YORKTOWN, N.Y. -- Students at Our Montessori School recently visited Hilltop Hanover Farm in Yorktown for a hands-on lesson on local agriculture, produce, and history.
With roots dating back to the 1600s, the working crop farm and environmental center says it operates on the principals of sustainable agriculture, environmental stewardship, community education, and food for all.
And to show that it also walks the walk, Hilltop donates 10 percent of the vegetables it grows to local food pantries and holds numerous tours, lectures, classes.
Part of Hilltop's mission is passing on the passion for farming to youngsters, like the crop of Montessori students who spent the morning learning where eggs and milk come from, visiting with farm animals, examining seasonal produce, and even, ugh, getting up close and personal with creepy-crawlies.
The curious kids peppered volunteers with questions and were able to see composting in action and seedlings sprouting. They even got to sample freshly picked leafy greens.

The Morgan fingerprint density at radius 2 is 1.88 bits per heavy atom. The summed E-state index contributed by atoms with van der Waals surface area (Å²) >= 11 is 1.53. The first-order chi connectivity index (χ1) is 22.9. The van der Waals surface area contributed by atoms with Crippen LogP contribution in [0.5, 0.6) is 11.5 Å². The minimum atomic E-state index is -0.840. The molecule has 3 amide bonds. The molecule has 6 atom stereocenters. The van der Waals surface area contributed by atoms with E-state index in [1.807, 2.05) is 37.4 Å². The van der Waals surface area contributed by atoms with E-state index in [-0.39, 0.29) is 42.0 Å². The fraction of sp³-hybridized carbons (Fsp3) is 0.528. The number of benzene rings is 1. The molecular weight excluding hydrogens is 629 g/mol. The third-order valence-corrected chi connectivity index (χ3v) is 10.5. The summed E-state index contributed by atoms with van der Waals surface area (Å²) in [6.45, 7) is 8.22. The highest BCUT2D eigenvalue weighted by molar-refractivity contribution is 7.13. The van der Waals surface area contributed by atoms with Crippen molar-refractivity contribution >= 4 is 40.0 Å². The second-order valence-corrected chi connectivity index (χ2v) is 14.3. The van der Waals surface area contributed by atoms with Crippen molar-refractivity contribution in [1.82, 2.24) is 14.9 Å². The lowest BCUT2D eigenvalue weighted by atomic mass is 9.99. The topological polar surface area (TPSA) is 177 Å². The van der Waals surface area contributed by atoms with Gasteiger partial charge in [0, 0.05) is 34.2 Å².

Back at school, the students in Susan Grasso and Cheri Baron’s classes were so inspired by their visit that they set up their own compost “piles.”
The teachers ordered “red wigglers” -- a surface-feeding worm that recycles food waste into rich, dark soil perfect for growing.
Students made bins out of empty pretzel jars, which they filled with shredded newspapers (printed with soy-based ink) and then added the worms.
Now, after snack time, the students toss in their apple cores and banana peels and their new friends go to work.The soil will be used for plant-based experiments and “compost tea” for classroom plants.
For more information on Our Montessori School, click here .
For more information about Hilltop Hanover Farm, click here .
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